Cow Head-Swapper Pleads Guilty

     SAN FRANCISCO (CN) – A slaughterhouse employee admitted he swapped out diseased cow heads and carved “USDA Condemned” out of cow carcasses to push tainted meat onto the market.
     Eugene D. Corda pleaded guilty on Friday to a federal charge of distributing adulterated meat.
     Federal prosecutor also accused two owners and a foreman of Rancho Feeding Corp. of a similar charge.
     According to the indictment and a separate criminal information, from 2012 to early 2014 owners Jesse “Babe” Amaral and Robert Singleton directed foreman Felix Cabrera and employee Corda to slaughter cows showing signs of epithelioma, or “cancer eye,” during USDA inspectors’ lunch breaks, when operations were supposed to cease.
     According to the criminal indictment and information, the defendants concealed the diseased cow heads by swapping them with healthy cow heads for the purpose of post-mortem inspections.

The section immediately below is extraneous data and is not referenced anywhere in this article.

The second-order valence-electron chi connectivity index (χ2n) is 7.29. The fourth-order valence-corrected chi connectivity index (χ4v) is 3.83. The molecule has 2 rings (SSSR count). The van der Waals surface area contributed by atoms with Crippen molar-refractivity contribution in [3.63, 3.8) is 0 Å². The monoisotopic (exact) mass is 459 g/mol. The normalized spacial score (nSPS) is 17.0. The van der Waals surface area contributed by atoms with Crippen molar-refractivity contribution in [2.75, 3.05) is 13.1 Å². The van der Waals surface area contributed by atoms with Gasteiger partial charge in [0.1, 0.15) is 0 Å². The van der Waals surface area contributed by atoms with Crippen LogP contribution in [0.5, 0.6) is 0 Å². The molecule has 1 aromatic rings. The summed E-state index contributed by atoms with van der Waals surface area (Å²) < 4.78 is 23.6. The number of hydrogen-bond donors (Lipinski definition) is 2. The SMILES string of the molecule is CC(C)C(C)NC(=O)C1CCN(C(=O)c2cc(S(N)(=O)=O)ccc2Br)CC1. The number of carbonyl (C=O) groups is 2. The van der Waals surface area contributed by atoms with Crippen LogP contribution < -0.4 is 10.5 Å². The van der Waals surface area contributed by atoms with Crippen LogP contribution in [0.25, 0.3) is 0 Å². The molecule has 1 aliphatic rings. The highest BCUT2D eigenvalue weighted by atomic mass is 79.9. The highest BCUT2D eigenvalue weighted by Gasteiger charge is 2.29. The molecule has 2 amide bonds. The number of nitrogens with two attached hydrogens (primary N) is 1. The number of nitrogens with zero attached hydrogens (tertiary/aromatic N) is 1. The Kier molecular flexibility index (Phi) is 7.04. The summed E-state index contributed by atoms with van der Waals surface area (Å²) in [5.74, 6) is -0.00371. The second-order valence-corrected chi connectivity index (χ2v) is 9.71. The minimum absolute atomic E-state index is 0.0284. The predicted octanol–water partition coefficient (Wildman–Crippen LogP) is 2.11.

“Cancer eye” is a disease that can result in condemnation.
     As a result, the now-shuttered slaughterhouse in Petaluma distributed 79 diseased cattle that did not undergo full USDA inspection, according to the indictment.
     During the same timeframe, Amaral allegedly told Cabrera to process cattle that had been condemned by a USDA veterinarian.
     According to the indictment, Cabrera directed Rancho employees to carve “USDC Condemned” stamps out of the carcasses for transport, sale and distribution, so that Rancho could distribute more than 100 condemned cattle.
     The indictment claims that Amaral charged farmers “handling fees” based on false statements that their cattle had died or been condemned, though he knew the cattle had been sold for human consumption.
     As a result of the federal investigation, Rancho Feeding voluntarily recalled 8.7 million pounds of beef products in February.
     The indictment, returned by a federal grand jury on Aug. 14, charges Amaral, Corda and Cabrera with conspiracy to and distribution of adulterated, misbranded and uninspected meat and mail fraud conspiracy.
     Corda’s attorney, Mark Coleman of Nuttall and Coleman in Fresno, did not reply to a request for comment Friday.

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